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Slavery in the United States

Slavery in the United States
Slavery in the United States was the legal institution of chattel slavery that existed in the United States of America in the 17th to 19th centuries. Slavery had been practiced in British North America from early colonial days, and was recognized in the Thirteen Colonies at the time of the Declaration of Independence in 1776. When the United States was founded, even though some free persons of color were present, the status of slave was largely limited to those of African descent, creating a system and legacy in which race played an influential role. After the Revolutionary War, abolitionist sentiment gradually spread in the Northern states, while the rapid expansion of the cotton industry from 1800 led to the Southern states strongly identifying with slavery, and attempting to extend it into the new Western territories. The United States was polarized by slavery into slave and free states along the Mason-Dixon Line, which separated Maryland (slave) and Pennsylvania (free).

Arlington National Cemetery Arlington National Cemetery, in Arlington County, Virginia, directly across the Potomac River from the Lincoln Memorial, is a United States military cemetery beneath whose 624 acres (253 ha) have been laid casualties, and deceased veterans, of the nation's conflicts beginning with the American Civil War, as well as reinterred dead from earlier wars. It was established during the Civil War on the grounds of Arlington House, which had been the estate of the family of Confederate general Robert E. Lee's wife Mary Anna (Custis) Lee (a great-granddaughter of Martha Washington). History[edit] George Washington Parke Custis, grandson of Martha Washington, acquired the land that now is Arlington National Cemetery in 1802, and began construction of Arlington House. Custis Lee Mansion with Union soldiers on lawn Arlington National Cemetery The government acquired Arlington at a tax sale in 1864 for $26,800, equal to $400,000 today.[17] Mrs. Recent expansion[edit] Sections[edit]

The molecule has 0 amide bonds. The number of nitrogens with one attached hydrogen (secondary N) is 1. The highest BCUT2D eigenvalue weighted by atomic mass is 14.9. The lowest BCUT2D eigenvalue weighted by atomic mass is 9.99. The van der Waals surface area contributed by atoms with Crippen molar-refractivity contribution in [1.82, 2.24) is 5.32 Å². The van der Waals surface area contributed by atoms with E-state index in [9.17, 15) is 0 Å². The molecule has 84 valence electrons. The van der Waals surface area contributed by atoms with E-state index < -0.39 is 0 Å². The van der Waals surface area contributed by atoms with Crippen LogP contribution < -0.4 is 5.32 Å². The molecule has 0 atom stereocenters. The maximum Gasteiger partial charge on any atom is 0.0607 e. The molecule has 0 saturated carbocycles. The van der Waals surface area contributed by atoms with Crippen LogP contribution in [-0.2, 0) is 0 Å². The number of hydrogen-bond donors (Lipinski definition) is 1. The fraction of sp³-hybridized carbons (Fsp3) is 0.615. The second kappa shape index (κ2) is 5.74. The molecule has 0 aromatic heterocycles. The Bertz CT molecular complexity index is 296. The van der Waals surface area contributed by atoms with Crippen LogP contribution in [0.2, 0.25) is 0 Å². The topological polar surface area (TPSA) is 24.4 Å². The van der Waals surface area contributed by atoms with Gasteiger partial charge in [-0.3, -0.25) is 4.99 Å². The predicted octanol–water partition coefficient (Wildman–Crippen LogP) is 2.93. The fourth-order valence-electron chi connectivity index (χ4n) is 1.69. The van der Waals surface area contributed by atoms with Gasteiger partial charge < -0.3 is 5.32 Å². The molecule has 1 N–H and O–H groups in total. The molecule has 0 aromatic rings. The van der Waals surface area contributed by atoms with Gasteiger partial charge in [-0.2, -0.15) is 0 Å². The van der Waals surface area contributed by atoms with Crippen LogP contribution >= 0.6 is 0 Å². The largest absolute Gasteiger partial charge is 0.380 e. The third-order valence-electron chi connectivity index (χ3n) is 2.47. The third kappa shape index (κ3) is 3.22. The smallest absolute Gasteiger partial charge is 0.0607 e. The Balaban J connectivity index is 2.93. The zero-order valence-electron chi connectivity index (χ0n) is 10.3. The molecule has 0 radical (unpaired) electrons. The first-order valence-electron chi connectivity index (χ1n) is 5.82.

Racism in 2012: Still an Axis of Evil In 2012 one would have thought that racism and other such inherently evil ideologies would have ceased to exist in our societies. We live in the supposed free world and pride ourselves on our inalienable human rights afforded to us by international human rights declarations, and ‘progressive’ constitutions. However, events within the past month alone serve to dispel this myth quite drastically and have proven that racism is still very much engrained within the mindset of our society. The Euro 2012 tournament has captured the attention of not only Europe, but the entire world. The second obvious display which left me shocked is that seen in Israel against its African immigrants. As South Africans, we are acutely aware of the depraved practise and ideology of racism and how it has the potential to obliterate all tolerance within a population. Racism is a cancer which destroys the very fabric of our society.

Slavery and the Making of America . For Teachers . Elementary School Lesson Plan 1 by Christopher W. Czajka In this lesson, students will explore the role played by perspective and point-of-view in an examination of American slavery. Students will look at the early history of widespread slavery in colonial America, and the ways in which some Northern slaves chose to deal with their situation amidst the chaos of the American Revolution. Utilizing the PBS series SLAVERY AND THE MAKING OF AMERICA, students will examine the life of Titus, a runaway slave from New Jersey who led a band of guerilla soldiers for the British, and explore why and how African-Americans fought during the Revolution. Following their examination of Titus, students will utilize a variety of online interactive resources to examine the experiences of runaway slaves throughout the history of American slavery. This lesson can be used as a pre- or post- viewing activity for the PBS series SLAVERY AND THE MAKING OF AMERICA, or as an independent lesson for the social studies/history classroom. Blank U.S.